Industrial Relay Selection Guide: Types & Top Considerations


It’s no small feat harnessing an electrical current into the just-right amount, but relays make it happen in all kinds of industrial equipment. 

These versatile electronic components are just as handy for simple circuits as they are complex ones. By using them in place of switches or high-amp wiring (when appropriate), you can save money and assembly space.

Different relay types are suited to specific applications. The choice comes down to the strengths and weaknesses of each relay, as well as your project’s specifics. 

This relay selection guide is the latest in our How to Source series. We’ll outline the types of relays and the factors to consider when choosing the best component for your project. 

‘How to Source’ Series – Other Guides:

•Industrial Fuse Types: 8 Criteria

•How to Choose a PLC: 8 Tips

•Best Industrial Circuit Breaker Types

•Cable & Wire Selection Guide

•Guide to Terminal Block Types

•How to Pick Cable & Wire Labeling

Types of Relays

Each electric or electrical project can require a different type of relay, contact configuration, and expectation for switching time. That’s why several categories of relays are prominent in the market.

Start your hunt by figuring out which relay type provides the best combination of these and other factors important to your assembly. The top three are:

Electromechanical Relays

These relays consist of a coil, electrical contacts, and an armature. They come with larger contact points and shorter mechanical lifetimes. 

Electromechanical relays are the most popular choice for industrial applications, as long as they meet its requirements. Why? Simple – because the technology is old and doesn’t cost much. Due to the wide variety available, there’s almost certainly a type that’ll fit the system requirements for your project.

Reed Relays

These relays are built with coils surrounding two overlapping ferromagnetic blades (called reeds) that are sealed airtight in a capsule that holds inert gas. In contrast to an electromechanical relay, a reed relay has smaller physical contacts and a lower mass.

Reed relays switch more quickly and tend to offer a higher mechanical lifetime vs. electromechanical alternatives. However, these relays are prone to electrical damage from arcing when a circuit is closed.

Solid State Relays

These relays use an LED to actuate a photosensitive MOSFET (metal oxide silicon field effect transistor) for switching. These devices allow current to flow through when the LED actuates, making switching speed dependent on the time necessary to power the light on and off. At peak performance, SSRs operate at speeds even faster than those of reed relays.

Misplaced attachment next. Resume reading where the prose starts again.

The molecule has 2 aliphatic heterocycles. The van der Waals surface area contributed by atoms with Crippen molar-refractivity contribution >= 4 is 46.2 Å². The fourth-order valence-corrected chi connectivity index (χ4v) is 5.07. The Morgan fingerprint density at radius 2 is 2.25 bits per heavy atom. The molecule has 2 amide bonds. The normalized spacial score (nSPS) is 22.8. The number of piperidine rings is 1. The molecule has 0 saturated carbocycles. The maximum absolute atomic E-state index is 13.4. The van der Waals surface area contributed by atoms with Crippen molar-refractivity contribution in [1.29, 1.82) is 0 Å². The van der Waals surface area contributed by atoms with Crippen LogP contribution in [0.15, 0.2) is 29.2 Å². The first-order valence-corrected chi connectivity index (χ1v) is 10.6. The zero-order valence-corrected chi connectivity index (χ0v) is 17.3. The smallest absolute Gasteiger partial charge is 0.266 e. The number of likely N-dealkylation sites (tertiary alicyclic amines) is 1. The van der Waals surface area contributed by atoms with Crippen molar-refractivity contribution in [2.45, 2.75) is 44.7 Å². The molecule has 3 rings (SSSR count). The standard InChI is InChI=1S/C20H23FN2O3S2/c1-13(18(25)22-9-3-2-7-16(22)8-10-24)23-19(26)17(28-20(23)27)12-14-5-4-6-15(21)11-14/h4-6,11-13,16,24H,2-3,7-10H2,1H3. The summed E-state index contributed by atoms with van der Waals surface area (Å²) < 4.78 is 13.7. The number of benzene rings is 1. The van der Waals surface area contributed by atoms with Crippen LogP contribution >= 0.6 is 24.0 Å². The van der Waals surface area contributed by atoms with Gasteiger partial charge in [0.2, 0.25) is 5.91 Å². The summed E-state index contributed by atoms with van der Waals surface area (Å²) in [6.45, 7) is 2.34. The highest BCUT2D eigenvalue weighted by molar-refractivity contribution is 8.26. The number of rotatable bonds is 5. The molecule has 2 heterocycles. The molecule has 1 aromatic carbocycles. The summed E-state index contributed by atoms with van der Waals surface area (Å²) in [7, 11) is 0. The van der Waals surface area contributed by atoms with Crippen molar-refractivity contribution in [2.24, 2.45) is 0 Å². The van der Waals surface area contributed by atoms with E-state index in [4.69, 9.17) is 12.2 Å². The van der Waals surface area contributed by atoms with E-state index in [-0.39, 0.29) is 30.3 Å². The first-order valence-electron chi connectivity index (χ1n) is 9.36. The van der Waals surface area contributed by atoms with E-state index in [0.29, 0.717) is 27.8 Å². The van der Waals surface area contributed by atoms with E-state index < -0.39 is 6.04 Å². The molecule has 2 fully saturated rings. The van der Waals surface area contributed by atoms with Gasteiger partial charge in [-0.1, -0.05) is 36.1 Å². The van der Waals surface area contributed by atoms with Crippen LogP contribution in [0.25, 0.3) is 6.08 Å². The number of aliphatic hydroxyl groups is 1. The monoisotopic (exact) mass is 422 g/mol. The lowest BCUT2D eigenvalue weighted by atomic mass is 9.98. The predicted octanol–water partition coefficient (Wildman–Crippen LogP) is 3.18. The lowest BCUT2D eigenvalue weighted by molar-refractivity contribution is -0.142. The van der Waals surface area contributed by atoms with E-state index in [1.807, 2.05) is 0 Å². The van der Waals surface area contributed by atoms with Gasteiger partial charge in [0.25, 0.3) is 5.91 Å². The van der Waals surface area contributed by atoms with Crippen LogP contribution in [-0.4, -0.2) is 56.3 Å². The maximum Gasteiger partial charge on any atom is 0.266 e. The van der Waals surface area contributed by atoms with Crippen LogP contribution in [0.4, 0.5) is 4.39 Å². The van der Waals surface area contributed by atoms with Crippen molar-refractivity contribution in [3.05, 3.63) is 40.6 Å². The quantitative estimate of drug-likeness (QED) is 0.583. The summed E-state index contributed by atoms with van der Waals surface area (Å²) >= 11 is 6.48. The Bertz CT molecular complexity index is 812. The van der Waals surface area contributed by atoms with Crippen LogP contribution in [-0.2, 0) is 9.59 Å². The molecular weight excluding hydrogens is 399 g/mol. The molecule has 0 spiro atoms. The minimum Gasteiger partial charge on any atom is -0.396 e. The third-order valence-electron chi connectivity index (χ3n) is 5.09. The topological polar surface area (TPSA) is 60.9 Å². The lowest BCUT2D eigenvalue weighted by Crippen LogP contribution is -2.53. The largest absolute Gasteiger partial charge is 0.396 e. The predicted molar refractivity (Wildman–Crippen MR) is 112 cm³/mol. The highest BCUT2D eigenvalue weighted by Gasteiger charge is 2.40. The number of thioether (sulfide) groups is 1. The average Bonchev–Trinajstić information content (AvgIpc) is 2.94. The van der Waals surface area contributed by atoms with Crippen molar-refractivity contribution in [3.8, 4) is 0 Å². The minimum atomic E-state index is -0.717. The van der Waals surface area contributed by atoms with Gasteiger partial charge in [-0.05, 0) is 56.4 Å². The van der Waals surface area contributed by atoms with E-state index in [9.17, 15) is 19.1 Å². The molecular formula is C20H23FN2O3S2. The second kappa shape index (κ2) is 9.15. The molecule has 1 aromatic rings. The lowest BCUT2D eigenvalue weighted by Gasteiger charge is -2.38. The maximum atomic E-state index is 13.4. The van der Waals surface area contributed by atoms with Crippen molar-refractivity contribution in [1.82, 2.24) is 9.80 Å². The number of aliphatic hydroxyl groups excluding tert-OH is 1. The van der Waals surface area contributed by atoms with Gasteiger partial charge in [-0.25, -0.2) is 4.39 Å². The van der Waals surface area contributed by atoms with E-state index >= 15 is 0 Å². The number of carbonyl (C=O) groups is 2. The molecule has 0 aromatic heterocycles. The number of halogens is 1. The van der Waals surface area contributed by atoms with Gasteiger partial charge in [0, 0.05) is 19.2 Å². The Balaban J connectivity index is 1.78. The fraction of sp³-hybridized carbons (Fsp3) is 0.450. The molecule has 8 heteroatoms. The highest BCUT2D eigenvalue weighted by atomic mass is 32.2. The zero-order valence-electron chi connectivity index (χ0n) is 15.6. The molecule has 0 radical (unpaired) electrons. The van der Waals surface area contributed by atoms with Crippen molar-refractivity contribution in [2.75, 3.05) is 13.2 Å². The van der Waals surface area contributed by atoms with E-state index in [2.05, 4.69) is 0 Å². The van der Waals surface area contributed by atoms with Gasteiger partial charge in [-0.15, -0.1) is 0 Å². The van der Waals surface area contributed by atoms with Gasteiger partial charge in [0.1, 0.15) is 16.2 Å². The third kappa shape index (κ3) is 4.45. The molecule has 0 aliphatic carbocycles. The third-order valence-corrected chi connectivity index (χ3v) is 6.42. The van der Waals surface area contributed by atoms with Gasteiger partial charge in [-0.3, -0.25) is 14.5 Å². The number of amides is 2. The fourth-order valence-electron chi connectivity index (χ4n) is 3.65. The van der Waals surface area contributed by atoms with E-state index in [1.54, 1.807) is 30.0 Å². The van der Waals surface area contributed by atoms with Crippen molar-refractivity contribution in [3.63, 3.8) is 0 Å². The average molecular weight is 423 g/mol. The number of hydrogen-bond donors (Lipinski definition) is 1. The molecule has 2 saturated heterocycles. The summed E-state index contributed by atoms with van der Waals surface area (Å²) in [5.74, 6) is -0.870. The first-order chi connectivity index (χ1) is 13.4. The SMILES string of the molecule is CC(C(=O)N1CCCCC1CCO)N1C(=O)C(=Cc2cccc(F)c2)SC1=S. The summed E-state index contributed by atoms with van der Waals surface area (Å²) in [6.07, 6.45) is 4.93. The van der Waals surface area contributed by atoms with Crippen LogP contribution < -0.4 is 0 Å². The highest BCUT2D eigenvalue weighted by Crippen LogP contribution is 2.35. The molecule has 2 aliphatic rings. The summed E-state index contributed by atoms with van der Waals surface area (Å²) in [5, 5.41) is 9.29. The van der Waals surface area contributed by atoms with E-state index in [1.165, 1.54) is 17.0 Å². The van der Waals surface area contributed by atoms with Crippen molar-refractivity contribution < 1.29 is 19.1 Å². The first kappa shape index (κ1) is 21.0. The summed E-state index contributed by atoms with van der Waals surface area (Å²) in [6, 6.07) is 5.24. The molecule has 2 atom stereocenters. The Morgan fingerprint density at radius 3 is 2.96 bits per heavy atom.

SSRs are susceptible to damage and surge currents, similarly to reed versions.

Relay Selection Guide | Top 10 Considerations 

Knowing how to select a relay is a straightforward path to better device performance and reliability. Considerations extend beyond the relay’s basic functionality. Both the physical and electrical matter, and that goes for the relay and its surrounding environment.

There are 10 primary considerations when selecting a relay: 

  1. Size
  2. Switching speed & frequency
  3. Mechanical durability
  4. Surge current durability
  5. Voltage rating
  6. Operating environment
  7. Isolation between control & load circuits
  8. Multiple contacts

1. Size

Space constraints in the device can influence the type of industrial relay you use. 

Now is the time to evaluate the mounting style and size of the relay. Choose the one that most accurately fits the space available (i.e. a PCB mount or DIN rail mount) as well as any unique mounting scenarios. 

Beware that the more space a component takes up, the more it brings the heat. Smaller relays are best when you want to limit heat buildup in miniature assemblies and densely packed locations. 

Be sure to balance dimensional constraints with the electrical requirements the relay must meet.

2. Switching Speed & Frequency 

Different jobs require different switching speeds – a device that requires rapid response times or high-frequency operation has different needs than a low-impact device. In part because SSRs offer the fastest switching times, it’s common to find these relays in:

  • Electrical control panels
  • Medical equipment
  • HVAC systems

Your options in relay selection are limited to whatever offers enough frequency to actually perform as advertised in your assembly.

3. Mechanical Durability